Selling these derivatives is extremely profitable for the banks, so these absurd levels of risk are tolerated and excused away. Many derivatives are, in fact, a blatant form of fraud since seller could not possibly make good on these contracts. But since it is bankers who in fact write the laws for these contracts, it is all “legal.” While things are going well for the banks selling these contracts, they pull in staggering profits from this activity. When these bets go wrong, the burden of the losses is placed on the taxpayer.
To give an idea of this in numbers, as an example, at the end of 2014 in the US, the bank deposit insurance fund held $52 Billion, insuring $6,200 Billion in deposits (119 times the insurance fund), and backing $239,000 Billion In derivatives (4,596 times the insurance fund).
In addition, it is the trade in derivatives that now move prices in global markets for many commodities, including essentials such as oil, wheat, and corn. The value of trade in derivatives for a commodity can be 100 times larger than the value of trade in the actual commodity. Thus prices are often set through derivatives, not through trade of the actual physical commodity, allowing prices to be moved far from the fundamental value of the commodity, and offering opportunities for outsized profits from magnified price movements that can have severe negative effects on the producers and consumers of essential goods.
Furthermore, many derivative trades are private transactions between parties, often defined by complex contracts that are hundreds or even thousands of pages in length. Efforts to bring all of these trades into the clear light of day on public trading exchanges have been successfully resisted by the large banks, offering the potential for illegal manipulation of markets, yet another potential source of outsized profits.
Financial Domination of Politics
Increasingly, because of the need for massive campaign funds in modern electoral politics, the political class is beholden to those who provide what are politely called “donations” or “contributions” to campaign coffers, but which have become difficult to distinguish from bribes.
Increasingly, national and major state/provincial electoral politics looks like this: prospective candidates meet with extremely rich potential contributors to secure startup campaign funds and the funding promises needed to mount a full campaign. It is at this step that candidates are actually selected—often by billionaires. After this step, actual campaigns are carried forward, first among entrenched party operatives, and finally the campaign is brought to the public where many if not most people often feel like their vote–if they bother to cast it at all–is being cast for the “lesser of two evils” or for “the devil we know versus the devil we don’t.”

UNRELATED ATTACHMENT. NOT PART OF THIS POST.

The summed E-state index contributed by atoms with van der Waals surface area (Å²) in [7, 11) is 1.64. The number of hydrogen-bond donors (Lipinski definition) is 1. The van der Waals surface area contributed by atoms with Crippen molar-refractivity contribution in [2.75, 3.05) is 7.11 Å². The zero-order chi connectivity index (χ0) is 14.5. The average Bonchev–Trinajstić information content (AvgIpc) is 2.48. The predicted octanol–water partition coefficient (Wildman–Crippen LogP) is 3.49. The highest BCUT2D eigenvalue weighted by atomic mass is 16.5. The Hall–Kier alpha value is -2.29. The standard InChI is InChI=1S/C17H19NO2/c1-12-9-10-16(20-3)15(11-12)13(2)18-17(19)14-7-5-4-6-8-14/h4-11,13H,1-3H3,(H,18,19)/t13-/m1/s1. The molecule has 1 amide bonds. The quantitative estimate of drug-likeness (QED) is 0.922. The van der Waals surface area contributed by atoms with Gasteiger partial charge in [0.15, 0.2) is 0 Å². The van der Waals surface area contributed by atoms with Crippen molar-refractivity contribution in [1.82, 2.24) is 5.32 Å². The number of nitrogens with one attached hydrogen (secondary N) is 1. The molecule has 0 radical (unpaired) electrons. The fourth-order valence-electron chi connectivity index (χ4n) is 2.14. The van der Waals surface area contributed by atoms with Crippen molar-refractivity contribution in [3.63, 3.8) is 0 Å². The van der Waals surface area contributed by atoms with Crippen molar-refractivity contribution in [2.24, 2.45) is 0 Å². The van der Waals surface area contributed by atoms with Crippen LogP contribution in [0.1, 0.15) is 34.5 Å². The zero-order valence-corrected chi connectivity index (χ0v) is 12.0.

As an example, here is the fundraising and spending from 1989 to 2014 of a single US Senator, John McCain:
So, over the last 25 years, Senator McCain raised and spent almost a half billion US Dollars on his campaigns. And four of his five largest donors are from Wall Street. What are the odds, when any matter relevant to banking or markets arises, that McCain would listen to concerns of you or me, or even a large group of us, versus the concerns of Merrill Lynch, JP Morgan, Citigroup, and Goldman Sachs?
This close connection with contributors increasingly extinguishes differences, once in office, of the actions of the various political parties, regardless of pre-election campaign rhetoric. In other words, once in office, this political class, regardless of party affiliation, enhances the positions of those already in charge of the status quo in almost every respect because all too often, it is doing the bidding of its donors, who often provide major funding to all prominent political parties. If a prominent member of a political party challenges a funding industry, that industry will threaten the entire party with denial of funds:
Thus, substantial portions of the huge flow of tax money discussed above are not used to serve the people but to increase the profits of those sectors of the economy that already have sufficient funds to be among the largest of campaign donors, seriously widening wealth inequality in the society and, in effect, taking from those who have less for the benefit of those who already have much more, enabling the very rich to purchase even more political influence and to further entrench the existing political elite. Some label this “crony capitalism,” but it is not capitalism at all, it is theft and oppression by a small, oligarchic class that has learned how to manipulate the system for the personal gain of a small group.
The Revolving Door: This stranglehold on government by big-money interests is further cemented by what is called the revolving door policy. This is the movement of personnel between roles as legislators and regulators and the industries supposedly subject to the legislation and regulation. The excuse for this policy is that industries are now too complex to be regulated by those who are not industry insiders. This enables members of an industry to write, approve as law, and enforce the legislation and regulations that are supposed to assure the fair play of those industries within the society but which instead guarantee substantive advantages and large financial flows to these industries.
Is this picture becoming clear? We have structures in the world where:
- Banks (commercial and central) can create money with zero effort while the rest must work for it, often with great effort;